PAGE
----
John Clute rated the series as "The best of [Williamson's] pre–World War Two work"; comparing it to the Lensman series, he noted that "Williamson's relative incapacity to impart a sense of brute scale was perhaps balanced by a very much greater gift for characterization".
The year 1934 was marked, in science fiction, by the following events.Giles (given name)
Giles is a masculine given name.
Giles [dʒaɪlz] is the Medieval English form of the name of the French hermit Saint Giles,
which itself is the Old French form of the Latin name Aegidius. The modern French forms are Gilles and the less common Égide.Jack Williamson
John Stewart Williamson (April 29, 1908 – November 10, 2006), who wrote as Jack Williamson, was an American science fiction writer, often called the "Dean of Science Fiction" after the death of Robert Heinlein in 1988. Early in his career he sometimes used the pseudonyms Will Stewart and Nils O. Sonderlund.Mars in fiction
Fictional representations of Mars have been popular for over a century. Interest in Mars has been stimulated by the planet's dramatic red color, by early scientific speculations that its surface conditions might be capable of supporting life, and by the possibility that Mars could be colonized by humans in the future. Almost as popular as stories about Mars are stories about Martians engaging in activity (frequently invasions) away from their home planet.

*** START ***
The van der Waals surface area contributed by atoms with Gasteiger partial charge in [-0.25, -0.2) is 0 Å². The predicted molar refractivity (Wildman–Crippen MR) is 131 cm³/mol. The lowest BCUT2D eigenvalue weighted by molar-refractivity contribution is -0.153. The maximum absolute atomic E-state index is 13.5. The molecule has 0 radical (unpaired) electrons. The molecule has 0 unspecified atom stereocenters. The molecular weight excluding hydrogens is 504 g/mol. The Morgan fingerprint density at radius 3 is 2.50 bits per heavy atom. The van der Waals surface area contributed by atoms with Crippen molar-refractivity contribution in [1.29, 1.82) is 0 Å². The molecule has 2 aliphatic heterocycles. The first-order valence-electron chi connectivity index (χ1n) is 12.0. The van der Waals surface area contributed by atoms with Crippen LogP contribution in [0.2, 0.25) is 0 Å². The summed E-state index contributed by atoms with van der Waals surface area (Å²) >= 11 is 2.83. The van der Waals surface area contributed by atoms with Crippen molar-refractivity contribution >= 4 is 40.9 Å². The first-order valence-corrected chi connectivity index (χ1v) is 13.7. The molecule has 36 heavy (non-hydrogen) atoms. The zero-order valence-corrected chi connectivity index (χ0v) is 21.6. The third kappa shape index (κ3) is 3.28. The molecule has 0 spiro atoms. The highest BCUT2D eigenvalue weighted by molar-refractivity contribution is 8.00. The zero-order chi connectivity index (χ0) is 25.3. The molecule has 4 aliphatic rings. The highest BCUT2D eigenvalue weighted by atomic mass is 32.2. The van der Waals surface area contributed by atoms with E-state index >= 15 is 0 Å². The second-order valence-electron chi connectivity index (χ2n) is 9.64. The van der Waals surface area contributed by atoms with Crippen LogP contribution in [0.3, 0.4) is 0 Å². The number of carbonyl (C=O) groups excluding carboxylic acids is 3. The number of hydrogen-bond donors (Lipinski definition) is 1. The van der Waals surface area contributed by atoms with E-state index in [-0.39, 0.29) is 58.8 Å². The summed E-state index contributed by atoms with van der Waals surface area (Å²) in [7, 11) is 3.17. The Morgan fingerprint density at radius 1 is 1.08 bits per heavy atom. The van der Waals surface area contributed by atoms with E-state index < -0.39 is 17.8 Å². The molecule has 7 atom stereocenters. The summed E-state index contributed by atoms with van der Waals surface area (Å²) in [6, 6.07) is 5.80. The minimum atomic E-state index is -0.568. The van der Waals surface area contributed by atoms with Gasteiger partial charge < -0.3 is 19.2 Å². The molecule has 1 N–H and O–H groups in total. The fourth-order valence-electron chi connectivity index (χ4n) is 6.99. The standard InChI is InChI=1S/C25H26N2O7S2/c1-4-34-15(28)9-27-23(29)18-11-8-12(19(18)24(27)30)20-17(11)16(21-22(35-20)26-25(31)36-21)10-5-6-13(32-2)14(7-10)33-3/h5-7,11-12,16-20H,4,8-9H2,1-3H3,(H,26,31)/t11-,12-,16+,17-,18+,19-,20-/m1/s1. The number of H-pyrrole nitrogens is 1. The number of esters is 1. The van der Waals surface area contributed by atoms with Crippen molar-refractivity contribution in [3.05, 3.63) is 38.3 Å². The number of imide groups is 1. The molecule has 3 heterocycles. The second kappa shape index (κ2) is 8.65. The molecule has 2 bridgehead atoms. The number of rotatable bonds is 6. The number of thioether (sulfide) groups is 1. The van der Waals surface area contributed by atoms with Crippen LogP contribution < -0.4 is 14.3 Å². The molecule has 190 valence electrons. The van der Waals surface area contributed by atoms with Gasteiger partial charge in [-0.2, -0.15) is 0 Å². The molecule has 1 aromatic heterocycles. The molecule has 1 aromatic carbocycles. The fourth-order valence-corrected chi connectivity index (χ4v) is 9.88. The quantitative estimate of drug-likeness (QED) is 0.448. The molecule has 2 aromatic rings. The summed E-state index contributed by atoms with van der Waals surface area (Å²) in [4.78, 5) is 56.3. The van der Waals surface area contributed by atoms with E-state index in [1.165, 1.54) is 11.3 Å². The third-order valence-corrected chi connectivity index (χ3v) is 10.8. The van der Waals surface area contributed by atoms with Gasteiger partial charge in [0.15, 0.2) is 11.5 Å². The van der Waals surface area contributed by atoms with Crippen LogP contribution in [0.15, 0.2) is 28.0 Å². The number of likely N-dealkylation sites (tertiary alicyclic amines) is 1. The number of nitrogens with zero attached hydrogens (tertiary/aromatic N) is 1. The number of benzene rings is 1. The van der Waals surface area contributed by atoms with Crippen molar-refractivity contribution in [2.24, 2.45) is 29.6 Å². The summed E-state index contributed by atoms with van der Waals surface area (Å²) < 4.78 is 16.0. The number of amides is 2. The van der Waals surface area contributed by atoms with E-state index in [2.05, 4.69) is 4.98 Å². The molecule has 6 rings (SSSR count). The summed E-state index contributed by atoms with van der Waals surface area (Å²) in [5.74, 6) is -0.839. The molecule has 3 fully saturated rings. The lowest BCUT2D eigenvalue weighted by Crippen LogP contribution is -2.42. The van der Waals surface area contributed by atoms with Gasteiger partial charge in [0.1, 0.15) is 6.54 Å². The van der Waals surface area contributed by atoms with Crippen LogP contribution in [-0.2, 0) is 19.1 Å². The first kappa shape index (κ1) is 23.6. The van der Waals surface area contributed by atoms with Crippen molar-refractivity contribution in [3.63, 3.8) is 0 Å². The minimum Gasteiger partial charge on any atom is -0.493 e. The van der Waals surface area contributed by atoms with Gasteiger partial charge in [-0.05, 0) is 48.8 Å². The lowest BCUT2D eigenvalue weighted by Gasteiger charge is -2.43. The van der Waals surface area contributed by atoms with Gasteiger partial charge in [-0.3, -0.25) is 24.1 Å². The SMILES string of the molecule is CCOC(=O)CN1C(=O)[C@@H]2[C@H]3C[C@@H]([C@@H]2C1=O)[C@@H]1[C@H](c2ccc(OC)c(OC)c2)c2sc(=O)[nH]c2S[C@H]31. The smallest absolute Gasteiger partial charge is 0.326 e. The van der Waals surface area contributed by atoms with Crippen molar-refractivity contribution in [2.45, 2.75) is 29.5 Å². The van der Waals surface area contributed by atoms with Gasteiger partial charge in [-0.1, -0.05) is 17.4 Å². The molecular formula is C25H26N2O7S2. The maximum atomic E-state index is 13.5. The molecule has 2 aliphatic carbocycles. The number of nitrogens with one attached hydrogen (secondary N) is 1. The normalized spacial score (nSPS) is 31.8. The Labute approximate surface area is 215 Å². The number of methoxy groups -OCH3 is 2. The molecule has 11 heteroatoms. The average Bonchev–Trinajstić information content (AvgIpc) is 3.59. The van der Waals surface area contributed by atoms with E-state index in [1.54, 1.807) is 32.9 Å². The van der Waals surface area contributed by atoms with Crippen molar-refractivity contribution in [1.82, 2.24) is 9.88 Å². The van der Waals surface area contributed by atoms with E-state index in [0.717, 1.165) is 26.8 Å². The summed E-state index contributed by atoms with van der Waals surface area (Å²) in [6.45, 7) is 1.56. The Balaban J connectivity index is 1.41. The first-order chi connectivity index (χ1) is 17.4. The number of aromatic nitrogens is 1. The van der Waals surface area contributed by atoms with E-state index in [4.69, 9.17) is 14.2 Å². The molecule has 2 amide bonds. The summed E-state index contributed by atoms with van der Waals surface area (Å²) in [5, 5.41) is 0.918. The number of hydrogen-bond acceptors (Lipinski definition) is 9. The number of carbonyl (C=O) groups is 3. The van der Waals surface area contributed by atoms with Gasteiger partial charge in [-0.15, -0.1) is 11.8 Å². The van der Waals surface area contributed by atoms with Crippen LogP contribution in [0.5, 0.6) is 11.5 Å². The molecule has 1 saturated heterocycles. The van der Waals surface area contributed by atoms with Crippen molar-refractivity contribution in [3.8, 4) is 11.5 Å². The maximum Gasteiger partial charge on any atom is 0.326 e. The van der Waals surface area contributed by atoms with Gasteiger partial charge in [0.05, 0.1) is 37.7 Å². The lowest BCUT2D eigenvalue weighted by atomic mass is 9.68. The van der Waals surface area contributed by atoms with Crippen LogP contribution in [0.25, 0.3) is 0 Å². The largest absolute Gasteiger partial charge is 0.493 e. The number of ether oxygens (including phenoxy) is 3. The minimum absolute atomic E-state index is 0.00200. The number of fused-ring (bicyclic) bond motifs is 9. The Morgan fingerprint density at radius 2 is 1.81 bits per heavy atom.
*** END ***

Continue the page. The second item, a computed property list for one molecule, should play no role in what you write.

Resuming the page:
In the 20th century, actual spaceflights to the planet Mars, including seminal events such as the first man-made object to impact the surface of Mars in 1971, and then later the first landing of "the first mechanized device to successfully operate on Mars" in 1976 (in the Viking program by the United States), inspired a great deal of interest in Mars-related fiction. Exploration of the planet has continued in the 21st century on to the present day.Space Legion
For the space opera science fiction series by Jack Williamson see: Legion of Space Series
The Space Legion is a fictional military force which is part of the Interplanetary Alliance, a federation government of numerous planets in a series of books by Robert Asprin, called Phule's Company.